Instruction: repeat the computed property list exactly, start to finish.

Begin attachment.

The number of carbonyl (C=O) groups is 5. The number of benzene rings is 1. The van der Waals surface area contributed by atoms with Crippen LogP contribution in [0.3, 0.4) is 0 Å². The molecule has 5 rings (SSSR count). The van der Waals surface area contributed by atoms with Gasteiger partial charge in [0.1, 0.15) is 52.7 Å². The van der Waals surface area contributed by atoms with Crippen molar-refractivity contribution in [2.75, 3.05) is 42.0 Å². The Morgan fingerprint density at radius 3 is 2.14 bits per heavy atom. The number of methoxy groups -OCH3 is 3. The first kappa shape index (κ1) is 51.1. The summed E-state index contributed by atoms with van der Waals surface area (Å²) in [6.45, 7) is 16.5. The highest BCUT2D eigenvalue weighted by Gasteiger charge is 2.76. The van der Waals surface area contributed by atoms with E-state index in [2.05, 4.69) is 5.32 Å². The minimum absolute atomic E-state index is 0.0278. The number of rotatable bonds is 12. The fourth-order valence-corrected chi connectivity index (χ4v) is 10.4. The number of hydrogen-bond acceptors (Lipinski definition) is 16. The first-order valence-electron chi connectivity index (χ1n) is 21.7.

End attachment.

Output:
The number of carbonyl (C=O) groups is 5. The number of benzene rings is 1. The van der Waals surface area contributed by atoms with Crippen LogP contribution in [0.3, 0.4) is 0 Å². The molecule has 5 rings (SSSR count). The van der Waals surface area contributed by atoms with Gasteiger partial charge in [0.1, 0.15) is 52.7 Å². The van der Waals surface area contributed by atoms with Crippen molar-refractivity contribution in [2.75, 3.05) is 42.0 Å². The Morgan fingerprint density at radius 3 is 2.14 bits per heavy atom. The number of methoxy groups -OCH3 is 3. The first kappa shape index (κ1) is 51.1. The summed E-state index contributed by atoms with van der Waals surface area (Å²) in [6.45, 7) is 16.5. The highest BCUT2D eigenvalue weighted by Gasteiger charge is 2.76. The van der Waals surface area contributed by atoms with E-state index in [2.05, 4.69) is 5.32 Å². The minimum absolute atomic E-state index is 0.0278. The number of rotatable bonds is 12. The fourth-order valence-corrected chi connectivity index (χ4v) is 10.4. The number of hydrogen-bond acceptors (Lipinski definition) is 16. The first-order valence-electron chi connectivity index (χ1n) is 21.7.